A person of authority must deal with yelling like any other act of workplace insubordination. Neglecting to respond to it may result in the contagiousness of the act, and soon, other employees may do the same. Eventually, it works to damage the company culture and the structure of the organizational chain of command.

Abusive language at the workplace may be considered insubordination, which can be grounds for termination. However, many agree that workers using a few expletives or swear words should get some leniency and be let off with a warning. Repeated use of abusive language, especially toward a person’s identity, gender, or race, should incus strict disciplinary action.

Strangely, silence can also be accounted for as insubordination and can lead to disciplinary action by the administration, and result in discharge from duty or removal from office.

4. How to discipline an insubordinate employee?

Insubordinate employees can be incredibly frustrating for managers and business owners. They impede work, create conflict, and cost money. Nobody likes having an insubordinate employee, but finding effective ways to discipline such staff can be tricky. Follow these tips to discipline an insubordinate employee:

A) How To Handle Informal or Minor Insubordination At Work?

To get things done, bosses must rely on the people working under them. But how do you do that and still keep a good relationship with your employees?

Here are the five steps to handling informal insubordination in the workplace:

Video by HIP.
  • Step 1: Be clear on what you want. Be clear on what you’re saying no to. If your employees aren’t familiar with the content, they may misunderstand and take it the wrong way.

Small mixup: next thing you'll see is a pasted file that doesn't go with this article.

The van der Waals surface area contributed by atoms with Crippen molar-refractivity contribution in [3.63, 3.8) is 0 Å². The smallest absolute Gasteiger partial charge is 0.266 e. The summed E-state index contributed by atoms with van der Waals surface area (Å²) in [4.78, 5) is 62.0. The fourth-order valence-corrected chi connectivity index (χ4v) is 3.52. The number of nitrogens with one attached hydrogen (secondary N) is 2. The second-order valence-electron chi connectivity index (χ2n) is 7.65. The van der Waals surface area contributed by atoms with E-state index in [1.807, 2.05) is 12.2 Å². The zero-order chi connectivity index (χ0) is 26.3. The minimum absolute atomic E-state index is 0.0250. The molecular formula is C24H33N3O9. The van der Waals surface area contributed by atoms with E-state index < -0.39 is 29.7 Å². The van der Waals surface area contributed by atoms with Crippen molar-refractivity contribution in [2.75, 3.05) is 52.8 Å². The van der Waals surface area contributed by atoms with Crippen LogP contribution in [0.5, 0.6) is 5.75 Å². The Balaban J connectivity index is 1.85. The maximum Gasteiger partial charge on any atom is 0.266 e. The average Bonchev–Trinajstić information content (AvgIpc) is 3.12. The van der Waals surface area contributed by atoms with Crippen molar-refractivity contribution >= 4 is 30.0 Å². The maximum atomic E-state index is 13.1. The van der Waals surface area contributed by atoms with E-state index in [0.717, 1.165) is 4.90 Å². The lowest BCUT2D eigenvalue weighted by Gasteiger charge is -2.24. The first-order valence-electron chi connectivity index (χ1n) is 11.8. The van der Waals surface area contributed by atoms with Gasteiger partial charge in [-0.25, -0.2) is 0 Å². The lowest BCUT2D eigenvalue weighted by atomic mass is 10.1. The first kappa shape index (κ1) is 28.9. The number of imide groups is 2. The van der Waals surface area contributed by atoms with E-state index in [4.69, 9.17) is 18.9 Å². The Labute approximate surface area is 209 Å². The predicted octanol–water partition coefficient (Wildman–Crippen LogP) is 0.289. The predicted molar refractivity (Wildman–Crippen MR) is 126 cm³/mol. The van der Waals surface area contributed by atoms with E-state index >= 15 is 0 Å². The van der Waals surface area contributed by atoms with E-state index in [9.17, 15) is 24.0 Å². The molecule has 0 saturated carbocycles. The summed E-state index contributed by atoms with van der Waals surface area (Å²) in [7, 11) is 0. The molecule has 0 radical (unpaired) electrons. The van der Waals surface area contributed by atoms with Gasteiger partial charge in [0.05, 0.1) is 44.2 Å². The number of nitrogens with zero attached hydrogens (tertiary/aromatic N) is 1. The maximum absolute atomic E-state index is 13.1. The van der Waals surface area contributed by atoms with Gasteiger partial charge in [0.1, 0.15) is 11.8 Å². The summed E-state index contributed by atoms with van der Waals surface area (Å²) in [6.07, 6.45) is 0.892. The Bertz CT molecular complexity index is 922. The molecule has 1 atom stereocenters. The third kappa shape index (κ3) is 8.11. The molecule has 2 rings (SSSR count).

• Step 2: Be direct. If they’re not listening or listening very well, make it clear that this behavior isn’t acceptable.
  • Step 3: Say it in a way that’s not aggressive or intimidating. If you say it curtly, they may feel like you’re attacking them and come back at you.
  • Step 4: Make sure they understand exactly what you have asked them to do. If necessary, have them write or record (on their phone) what you want them to do.
  • Step 5: Once the employee meets your expectations, and you are satisfied with the work, appreciate them for their help. This prevents future chances of insubordination.

B) How To Handle Formal or Gross Insubordination At Work?

For the more serious breach of official orders, here is a practical procedure:

1. First, whenever insubordination occurs, do not take it personally. It means the offending employee did not target you as a person, but your position in the company. It means the rebellious worker would have done it to anyone else in your position.

2. Second, do not lose your temper. The unexpected disobedience may take you by surprise and make you angry or hurt. However, the best response is not to get overwhelmed with emotions and react immediately with aggression or breaking down.

3. Third, move away from the situation to some neutral or safe space. This might be a vital step for a woman employee who faces physically or emotionally threatening insubordination. Once away, gather your thoughts and control your emotional surge. You may take help from a supportive colleague to figure out the situation better and plan your next steps.

4. Fourth, use the following 5-step method to discipline the insubordinate employee:

  • Step 1: Establish willful insubordination has occurred after the employee clearly understood the direct orders.
  • Step 2: Communicate the unacceptability of the disobedient act in a firm, professional, and empathetic tone.
  • Step 3: Plan a future course of action relating to the act and possibly further such acts, without feelings of retaliation.
  • Step 4: Record the event and bring it to the notice of the human-resource personnel and higher authorities.
  • Step 5: Devise and implement measures to prevent similar acts from the same or other workers.

5. How can one get fired for insubordination?

Some of the most obvious and legitimate cases where the insubordinate might be terminated from their job:

  1. Sexual harassment or sexual abuse